Coincidentally, House Begins 2nd Stage of Digital Mail Pilot Program
Just days before traces of ricin were found in a Senate mail room, reminding Capitol Hill staff of the 2001 anthrax attacks, the House Administration Committee moved into the second phase of a pilot program designed to reduce or eliminate any need for a letter opener.
The House began testing a digital mail system in 2002, about a year after anthrax spores were sent to then-Senate Majority Leader Tom Daschle (D-S.D.). Last week, after extensive testing by 10 volunteer offices, the committee began ramping up an improved version of the system. The changes — search capabilities and electronic delivery in real time as mail is opened — reflect suggestions made during the past year and a half.
“Ironically,” House Administration Chairman Bob Ney (R-Ohio) said of the timing, “we’re in the process right now” of updating the software for the current pilot participants and getting ready to add 15 more offices by March.
“Phase one was intended to provide technological proof that this concept works — accurate and timely delivery of mail. Phase two builds on that experience,” Ney said.
Unlike the initial program — in which staff viewed scanned mail saved to CD-ROM after it had been processed by Pitney Bowes Government Solutions, a Northern Virginia company that has done classified scanning for the government — the new version will store mail on a centralized server, allowing staffers to access the mail almost immediately after it is scanned. The new storage system will also allow Hill offices to share information with district staff.
Other features will include enhanced “meta” data, fields such as first and last names and addresses, which will allow participating offices to “drag and drop” the information from each letter into the constituent mail software. If a particular constituent has sent a letter before, the name and address will be recognized and included in that constituent’s correspondence file. The program will also allow staff to search for keywords in documents and to find letters on specific topics.
Although the system was designed in response to security concerns, “the second phase comes with frankly really great things that you can’t do now” with regular postal mail, Ney said.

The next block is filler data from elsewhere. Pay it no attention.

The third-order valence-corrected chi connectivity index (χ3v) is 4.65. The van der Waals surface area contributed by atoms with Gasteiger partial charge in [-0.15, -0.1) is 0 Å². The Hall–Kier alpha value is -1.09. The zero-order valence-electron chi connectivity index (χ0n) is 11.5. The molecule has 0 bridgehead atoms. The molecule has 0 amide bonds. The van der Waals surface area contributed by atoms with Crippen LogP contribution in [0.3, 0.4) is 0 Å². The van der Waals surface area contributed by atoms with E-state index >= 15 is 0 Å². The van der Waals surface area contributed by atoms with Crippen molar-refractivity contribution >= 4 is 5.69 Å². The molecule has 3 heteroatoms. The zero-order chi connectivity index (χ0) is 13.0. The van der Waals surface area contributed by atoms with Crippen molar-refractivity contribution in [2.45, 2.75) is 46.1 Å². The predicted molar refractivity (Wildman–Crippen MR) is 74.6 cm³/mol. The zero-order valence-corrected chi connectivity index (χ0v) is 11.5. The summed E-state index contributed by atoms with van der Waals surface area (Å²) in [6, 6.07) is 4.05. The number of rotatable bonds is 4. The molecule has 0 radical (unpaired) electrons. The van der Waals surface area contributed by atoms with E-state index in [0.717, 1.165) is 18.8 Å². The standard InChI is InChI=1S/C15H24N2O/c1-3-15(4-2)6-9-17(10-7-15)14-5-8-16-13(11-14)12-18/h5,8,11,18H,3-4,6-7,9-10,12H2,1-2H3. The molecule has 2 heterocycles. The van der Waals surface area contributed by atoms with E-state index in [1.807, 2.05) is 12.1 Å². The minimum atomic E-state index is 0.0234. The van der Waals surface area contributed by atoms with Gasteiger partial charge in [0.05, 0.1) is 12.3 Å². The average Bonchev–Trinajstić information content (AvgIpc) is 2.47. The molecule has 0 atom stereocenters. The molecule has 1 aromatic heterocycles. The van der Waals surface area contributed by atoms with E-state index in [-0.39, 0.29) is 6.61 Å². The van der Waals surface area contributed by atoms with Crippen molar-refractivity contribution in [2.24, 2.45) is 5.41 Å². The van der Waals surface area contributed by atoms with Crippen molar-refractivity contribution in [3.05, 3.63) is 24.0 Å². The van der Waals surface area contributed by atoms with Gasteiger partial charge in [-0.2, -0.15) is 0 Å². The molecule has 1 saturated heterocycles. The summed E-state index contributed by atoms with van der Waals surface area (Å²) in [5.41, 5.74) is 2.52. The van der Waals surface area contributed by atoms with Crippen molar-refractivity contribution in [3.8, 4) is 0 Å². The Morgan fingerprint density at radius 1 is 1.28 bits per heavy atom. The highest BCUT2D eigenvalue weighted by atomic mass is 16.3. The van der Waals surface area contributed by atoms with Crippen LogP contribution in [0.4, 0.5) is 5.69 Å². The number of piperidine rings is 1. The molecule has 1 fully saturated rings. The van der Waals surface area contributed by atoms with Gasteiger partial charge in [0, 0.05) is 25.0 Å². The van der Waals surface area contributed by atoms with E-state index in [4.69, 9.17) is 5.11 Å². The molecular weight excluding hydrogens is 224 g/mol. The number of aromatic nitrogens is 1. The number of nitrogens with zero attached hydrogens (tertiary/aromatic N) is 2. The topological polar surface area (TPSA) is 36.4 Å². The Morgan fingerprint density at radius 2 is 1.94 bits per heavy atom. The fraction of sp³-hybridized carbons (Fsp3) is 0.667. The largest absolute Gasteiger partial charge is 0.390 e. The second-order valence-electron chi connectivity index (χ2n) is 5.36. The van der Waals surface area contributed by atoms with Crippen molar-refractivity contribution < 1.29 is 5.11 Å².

Anything that cannot be scanned — including bulk mailings, for now — is brought to the office three days later. And offices can request the original, sealed version of any item.
The program could eventually reduce delays caused by the irradiation process. All Congressional mail is currently sent to Bridgeport, N.J., to kill potential biological agents (although irradiation doesn’t inactivate ricin), causing delays of up to a week.
Because mail to offices participating in the pilot program could not be practically separated before it is sent to New Jersey for irradiation, pilot participants still must wait at least a week before seeing their mail. Eventually, however, mail sent to offices participating in the digital mail program could be addressed with a different ZIP code, allowing it to skip the trip north and go straight to digitization, which adds only 24 hours to delivery.
Last summer the committee announced plans to expand the program to include up to 50 personal offices and two committees. Those plans have since been scaled back to what Ney said was a more reasonable number given the technological hurdles without sacrificing the overall goals.
The second phase aims to incorporate an array of constituent-mail software programs used by different offices. It’s open on a first-come, first-served basis to both Democrats and Republicans, Ney said.
“I suspect after this information [about ricin] we’ll have a few phone calls,” Ney said, adding that the program will eventually move into phase three — when it becomes available to the entire House.
Referring to the considerable resistance and even quiet ridicule he endured when he first suggested the program, Ney said: “I pushed very hard. A lot of people didn’t want to look at a pilot. I think what I started with the blessings of the Speaker’s office a year ago is going to have some wings to it.”
Ney said his office called his counterpart on the other side of the Capitol, Senate Rules and Administration Chairman Trent Lott (R-Miss.), and offered to share what the House has learned and demonstrate the program.
In the past, Ney said, “Senator Lott was very positive and interested in what the Senate could do technologically. Our staffs have been sharing information.”
Lott’s office couldn’t be reached Tuesday because all of the Senate office buildings were closed.
Senate Majority Leader Bill Frist (R-Tenn.), when asked at a press conference Tuesday about technologies that could prevent another potentially deadly toxin from reaching the Hill through the mail, said only: “At each juncture, we will always go back and see if there’s something better, more sophisticated.”